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Pete Finnigan's Oracle Security Weblog

This is the weblog for Pete Finnigan. Pete works in the area of Oracle security and he specialises in auditing Oracle databases for security issues. This weblog is aimed squarely at those interested in the security of their Oracle databases.

Legal aspects of web and software design

This is a little off topic for me and its also quite location specific - I will explain why in a minute. A friend of mine; Dr Eileen McMorrow who is a solicitor specialising in legal aspects of IPR and IP is holding two seminars in York (UK) on the 2nd of November and the 9th of November. The seminars are two hours and include Yorkshire lunch!. I won't go into every detail here as Eileen has created a flyer to advertise the events. I have added the flyer to my site so I can link it here in advance of it being available on Eileens site. The event is called "Legal Issues that face web designers" and the linked flyer explains the event and how to register.

This should be very interesting seminar and I have already booked my place. The subject of IPR, Information and more are becoming synonymous with what we as data security professionals deal with day to day. The ICO (Information Commisioners Office); Stewart Room today today hinted that the Information Commissioner may announce the first ICO fine at the RSA conference - not the same I know but the ideas around data security, IPR and legality of data are all linked.

Personally i am looking forwards to this; if anyone is in York or nearby please think about coming along. Its just £15 to attend and including lunch so really good value.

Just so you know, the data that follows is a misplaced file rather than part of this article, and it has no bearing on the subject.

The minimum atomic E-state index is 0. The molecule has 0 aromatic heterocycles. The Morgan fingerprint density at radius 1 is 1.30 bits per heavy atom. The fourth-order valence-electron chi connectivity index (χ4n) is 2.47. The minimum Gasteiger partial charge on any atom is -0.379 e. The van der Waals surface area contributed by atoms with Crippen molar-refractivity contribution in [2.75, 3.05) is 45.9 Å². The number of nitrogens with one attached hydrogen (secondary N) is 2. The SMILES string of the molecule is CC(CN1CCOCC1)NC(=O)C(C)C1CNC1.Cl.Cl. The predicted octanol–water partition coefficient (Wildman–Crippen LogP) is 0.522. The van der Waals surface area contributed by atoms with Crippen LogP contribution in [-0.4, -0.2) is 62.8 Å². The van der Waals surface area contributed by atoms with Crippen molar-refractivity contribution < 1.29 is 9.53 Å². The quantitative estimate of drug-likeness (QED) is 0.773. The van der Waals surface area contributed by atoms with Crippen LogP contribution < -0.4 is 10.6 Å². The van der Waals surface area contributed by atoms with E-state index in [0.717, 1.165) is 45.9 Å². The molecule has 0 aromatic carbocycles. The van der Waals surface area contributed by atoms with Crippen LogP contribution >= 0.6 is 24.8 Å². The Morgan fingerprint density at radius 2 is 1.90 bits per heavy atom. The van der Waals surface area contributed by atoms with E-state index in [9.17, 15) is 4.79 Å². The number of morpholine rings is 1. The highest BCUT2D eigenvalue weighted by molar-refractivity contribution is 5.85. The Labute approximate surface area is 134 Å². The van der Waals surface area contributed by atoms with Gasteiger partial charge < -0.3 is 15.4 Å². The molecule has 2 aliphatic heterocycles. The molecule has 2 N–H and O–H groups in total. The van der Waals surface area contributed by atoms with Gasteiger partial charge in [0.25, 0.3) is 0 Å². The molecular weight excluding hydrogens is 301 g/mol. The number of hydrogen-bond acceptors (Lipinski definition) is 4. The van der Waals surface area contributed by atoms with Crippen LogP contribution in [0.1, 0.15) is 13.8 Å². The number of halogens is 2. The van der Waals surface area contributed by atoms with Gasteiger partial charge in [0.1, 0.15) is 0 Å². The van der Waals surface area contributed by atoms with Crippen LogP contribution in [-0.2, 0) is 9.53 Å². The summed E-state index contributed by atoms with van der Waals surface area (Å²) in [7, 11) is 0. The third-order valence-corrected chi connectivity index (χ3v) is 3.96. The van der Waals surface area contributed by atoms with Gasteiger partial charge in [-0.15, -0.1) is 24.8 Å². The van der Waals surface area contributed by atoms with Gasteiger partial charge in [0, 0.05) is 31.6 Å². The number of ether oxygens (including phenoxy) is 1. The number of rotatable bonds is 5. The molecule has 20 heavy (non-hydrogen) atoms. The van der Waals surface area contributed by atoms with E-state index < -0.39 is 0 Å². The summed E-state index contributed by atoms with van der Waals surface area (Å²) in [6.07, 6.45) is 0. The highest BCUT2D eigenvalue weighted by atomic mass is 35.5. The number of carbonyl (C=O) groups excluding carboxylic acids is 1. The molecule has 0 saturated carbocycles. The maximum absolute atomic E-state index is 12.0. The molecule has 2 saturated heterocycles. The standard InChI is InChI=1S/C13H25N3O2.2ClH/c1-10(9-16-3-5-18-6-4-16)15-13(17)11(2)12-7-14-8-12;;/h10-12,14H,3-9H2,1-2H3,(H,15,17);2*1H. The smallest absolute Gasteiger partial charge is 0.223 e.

Conference talks, Training and a survey for David

I got emails from UKOUG last week to say my talk for the conference has been accepted. My talk / presentation is titled "Identifying Your Self In The Database" and is about the problems of identifying end users in the database. I am going to look at how identifiable people really are: DBA's and normal users, the risks from spoofing and also some ideas on properly identifying users.

My Oracle security rouns table session has also been accepted for the fourth year in a row. This is great as this is normally a very enjoyable session with lots of open and free discussions. I normally invite a couple of co-speakers to give the expert content some breadth and this year will be no exception.

I am also going to be teaching my class how to perform an audit of an Oracle database in Vienna on the 19th and 20th of October. This will be great as I worked in Vienna for almost 2 years in the 1990's so it will be nice to be back there. Its still possible to register for the class, simply go to the bottom of the page linked above and click on the registration link for the Austria/Vienna class.

Finally I saw a post by David Litchfield on the Oracle-l list today where he asks everyone to take part is a bvery quick 2 question survey; the two questions are: 1) do you review access logs to see if your database has been broken into and 2) if so what tools do you use and if not, why not and what tools do you need.

David is working on a product in the database forensics space so its obviously useful to him but i also hope he will publish the results as it will be really interesting to see them and for me personally to compare the results with what i see in real life day to day performing security audits of Oracle databases.

Please spend less than a minute and wiz over to - (broken link) Davids Oracle Log Checking Survey and fill in the questions.


Free Oracle Security Webinar Recording On-Line

The free Oracle Security webinar I did with SkillBuilders last week has been put on line by them. The Oracle Security webinar is available here but you need to register with SkillBuilders first to hear it. I have not put up the slides as they are the same talk I have done a couple of times previously. You can find the slides for "The Right way to secure an Oracle database" on my white papers page or direct from the link. The slides differ slightly but not enough to repost.